Elizabethan fantasy trilogy The Alchemist of SoulsThe Merchant of Dreams and The Prince of Lies out now from Angry Robot Books!

Offline Funky Scarecrow

Re: Sex
« Reply #29 on: September 28, 2011, 06:59:15 PM »
I do think prudishness from a small but strident group of readers and (Gods, I hate saying this) librarians plays a part, I've often grumbled about the small c conservatism that seems to prevail in the genre, but speaking as a reader, I sometimes suspect that there's a hint of fear with sex scenes. The most common, basic fear of all when it comes to consensual sex: that somehow, in some bizarre fashion, you're doing it wrong and as soon as you write about it in graphic detail, everyone reading your story will know how appallingly bad at it you must be, or else how unspeakably depraved you actually are.

I suspect, rightly or wrongly only a huge survey of experienced pros could tell me, that it's easier to write with freedom about the horror of rape, than it is about the joys of consensual sex.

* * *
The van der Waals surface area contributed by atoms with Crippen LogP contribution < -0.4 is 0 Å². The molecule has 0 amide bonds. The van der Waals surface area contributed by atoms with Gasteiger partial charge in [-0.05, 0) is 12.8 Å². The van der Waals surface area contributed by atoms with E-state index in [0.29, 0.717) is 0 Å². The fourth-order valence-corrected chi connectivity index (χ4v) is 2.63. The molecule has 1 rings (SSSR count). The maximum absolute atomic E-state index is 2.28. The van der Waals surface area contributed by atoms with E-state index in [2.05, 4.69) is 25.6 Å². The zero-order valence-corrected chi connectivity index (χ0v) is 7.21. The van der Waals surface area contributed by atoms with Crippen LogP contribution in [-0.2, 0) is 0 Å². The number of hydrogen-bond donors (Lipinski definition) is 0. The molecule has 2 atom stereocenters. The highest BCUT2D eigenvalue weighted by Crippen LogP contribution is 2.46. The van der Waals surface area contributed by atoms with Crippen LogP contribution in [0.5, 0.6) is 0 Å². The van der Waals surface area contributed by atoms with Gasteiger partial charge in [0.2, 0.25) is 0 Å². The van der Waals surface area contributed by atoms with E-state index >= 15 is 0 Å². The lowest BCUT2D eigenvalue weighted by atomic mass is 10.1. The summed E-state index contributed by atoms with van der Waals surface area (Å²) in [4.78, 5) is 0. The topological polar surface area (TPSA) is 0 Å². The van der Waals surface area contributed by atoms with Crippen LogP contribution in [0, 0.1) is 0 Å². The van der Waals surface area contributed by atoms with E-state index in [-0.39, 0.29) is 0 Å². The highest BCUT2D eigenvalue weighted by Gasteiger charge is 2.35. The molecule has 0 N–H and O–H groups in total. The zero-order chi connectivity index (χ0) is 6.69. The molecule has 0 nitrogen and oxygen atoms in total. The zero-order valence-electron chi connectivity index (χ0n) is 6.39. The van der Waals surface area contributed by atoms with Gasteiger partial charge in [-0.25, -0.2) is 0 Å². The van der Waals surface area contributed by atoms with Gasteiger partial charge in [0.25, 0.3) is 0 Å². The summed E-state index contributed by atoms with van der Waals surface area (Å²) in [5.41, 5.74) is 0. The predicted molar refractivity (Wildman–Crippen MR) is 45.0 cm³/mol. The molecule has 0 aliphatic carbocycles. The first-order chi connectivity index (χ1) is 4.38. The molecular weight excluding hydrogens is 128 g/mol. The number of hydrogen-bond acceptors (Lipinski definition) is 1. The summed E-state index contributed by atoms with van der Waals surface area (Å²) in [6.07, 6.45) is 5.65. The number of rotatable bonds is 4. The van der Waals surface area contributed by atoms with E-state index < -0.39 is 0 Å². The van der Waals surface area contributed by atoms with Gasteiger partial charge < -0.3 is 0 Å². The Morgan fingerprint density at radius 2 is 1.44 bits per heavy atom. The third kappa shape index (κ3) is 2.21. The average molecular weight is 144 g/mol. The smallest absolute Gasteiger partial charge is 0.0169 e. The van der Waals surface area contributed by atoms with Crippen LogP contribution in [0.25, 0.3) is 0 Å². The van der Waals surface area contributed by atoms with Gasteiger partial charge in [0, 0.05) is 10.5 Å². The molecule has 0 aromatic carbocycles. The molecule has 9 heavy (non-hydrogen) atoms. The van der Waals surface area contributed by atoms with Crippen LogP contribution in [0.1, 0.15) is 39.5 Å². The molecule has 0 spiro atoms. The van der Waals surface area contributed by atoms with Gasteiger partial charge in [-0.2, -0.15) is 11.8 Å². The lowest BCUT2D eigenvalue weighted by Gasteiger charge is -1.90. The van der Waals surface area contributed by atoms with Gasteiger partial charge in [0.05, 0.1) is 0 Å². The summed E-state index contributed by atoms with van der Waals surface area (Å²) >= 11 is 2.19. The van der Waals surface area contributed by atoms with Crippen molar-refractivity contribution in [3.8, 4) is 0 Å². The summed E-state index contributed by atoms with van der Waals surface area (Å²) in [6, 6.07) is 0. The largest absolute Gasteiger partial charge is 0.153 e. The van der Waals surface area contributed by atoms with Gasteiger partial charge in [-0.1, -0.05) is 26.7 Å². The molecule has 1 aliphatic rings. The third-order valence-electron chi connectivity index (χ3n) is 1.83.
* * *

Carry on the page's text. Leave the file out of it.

Side Note

If I was reading Lord of the Rings and a big sex scene was sat there on the way to Mordor I would probably think it was stupid.

Considering the all male, cross species nature of the Fellowship and old J.R.R.'s natural reticence on such matters, that would have been the most hilarious thing ever committed to paper. I'm now imagining the scene in both the quaint, bucolic prose of the hobbit sections and the epic, saga-esque prose of the Aragorn sections. Each is equally hilarious in its own way. "Onwards the Three Hunters!" indeed.